Going all soft.....

By the time you read this post, the Greek referendum will have come and gone. Markets may be moving down, or up, who knows? It is tempting to sell everything and  return to cash, but it could be good for the markets too. I am going to just stick to my plan and move my stop-losses up just below the ma50, in most cases, and see what happens. I have added some cash to my trading account in case there are liquidity issues, and to prevent margin calls. I don't plan to open a new trend trade this week in view of the uncertainty in the markets. In fact a number of stop orders to open in recent weeks have gone unopened, including Dunedin Smaller Companies Investment Trust, and the Gold Miners ETF (GDX).

Regular readers will know that I have been intrigued by the increasing value of what are called 'the softs' in the commodities world: coffee, wheat, corn. This is, as previously mentioned, the opposite of trend trading, its called 'value investing'. Look at the graph of the ETF Coffee (COFF) and you will see what I mean:

2015 07 04 Coffee


The price is now down at the low that it was it towards the end of 2013, before it spiked upwards. I have 2 trading plans with Coffee:

1.  I am buying Coffee (COFF) and holding the ETF, and will use the ma50 as a trailing stop once it has risen up through it. This is a lower risk trade. I do not have to set a stop loss initially, and will only do so once the price has risen. This trade will not make me a loss, and I can hold onto the ETFs as long as I like

2. Once it rises through the ma 20 I plan to spreadbet it - going long (buying). I will set a stop-loss somewhere around $1.4. I will trade the furthest quarter possible to minimise roll-over costs (although it increases the spread). Again, I will use the ma50 each week to guide my stop-loss position. This is a higher risk position, because I am forced to set a stop-loss, and if the price falls down through it, I will make a loss. Spread-betting also has a time-risk to it, because all bets come to expiry at some point, at which either a profit or a loss is made. Why then, would I spread-bet? Well, because it involves tying up much less capital in the trade because it is leveraged. It is also tax-free (as is trading in an ISA or SIPP) so can potentially be an tax-free income. Most spread-betters, however, don't experience this advantage, because they make losses when spread-betting.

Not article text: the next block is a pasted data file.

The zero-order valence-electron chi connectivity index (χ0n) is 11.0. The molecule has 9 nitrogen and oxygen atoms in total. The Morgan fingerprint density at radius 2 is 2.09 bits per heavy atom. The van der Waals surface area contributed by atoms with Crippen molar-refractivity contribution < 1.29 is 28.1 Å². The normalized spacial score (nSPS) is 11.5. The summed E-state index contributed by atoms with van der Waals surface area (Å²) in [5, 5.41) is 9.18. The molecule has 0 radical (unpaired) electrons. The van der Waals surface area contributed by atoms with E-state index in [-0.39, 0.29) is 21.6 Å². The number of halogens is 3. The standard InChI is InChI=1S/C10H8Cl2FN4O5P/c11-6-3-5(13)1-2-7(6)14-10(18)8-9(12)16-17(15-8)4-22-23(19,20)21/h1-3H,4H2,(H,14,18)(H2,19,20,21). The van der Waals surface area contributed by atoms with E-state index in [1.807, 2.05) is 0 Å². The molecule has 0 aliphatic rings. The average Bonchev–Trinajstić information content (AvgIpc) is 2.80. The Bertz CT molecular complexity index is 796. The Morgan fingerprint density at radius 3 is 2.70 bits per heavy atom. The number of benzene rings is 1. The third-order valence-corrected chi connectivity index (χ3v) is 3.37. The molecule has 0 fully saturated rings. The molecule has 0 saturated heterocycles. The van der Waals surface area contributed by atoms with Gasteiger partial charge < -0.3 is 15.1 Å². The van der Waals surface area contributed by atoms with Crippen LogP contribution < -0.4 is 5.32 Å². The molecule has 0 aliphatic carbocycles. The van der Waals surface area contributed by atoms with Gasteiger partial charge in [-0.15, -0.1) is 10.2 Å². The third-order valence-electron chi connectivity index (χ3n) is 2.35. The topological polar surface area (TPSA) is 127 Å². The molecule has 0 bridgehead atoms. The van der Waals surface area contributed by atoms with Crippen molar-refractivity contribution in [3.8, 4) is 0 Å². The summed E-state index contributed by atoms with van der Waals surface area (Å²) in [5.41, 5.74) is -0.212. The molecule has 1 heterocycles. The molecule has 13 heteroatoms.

Psychologically, I find spreadbetting harder than buying shares, because the position is initially a negative (loss/red) position until the price has risen enought to cover at least the spread, and if you tend to be financially slightly pessimistic (which is my default setting), it is then easy to be negative about the trade. A share purchase, however, is still net positive, in other words, its price will not fall below zero

Have a look at these other two charts: wheat and corn, and you will see similar set-ups (opportunities?) occurring. I am accumulating tranches of these two ETFs as again, I think that they represent great buying opportunities. Although its hard to see it, as the prices go so low, I cannot see why they are not seen as full of potential. Do I want to buy things when they are expensive or when they are cheap?  I also have a long-dated  CORN long option open, to give some extra twist to my increasingly bullish commodity stance, and will keep you informed of its progress.

The above is not trend-trading! It is also not advice, of course. I am merely telling you about what I am doing. If you are interested in my views on the markets this past week click here (2 mins), and if you are interested to see how my currently open positions are doing, then click here (11 mins).

I'm off on holiday shortly, so you wont be hearing from me for a little while!



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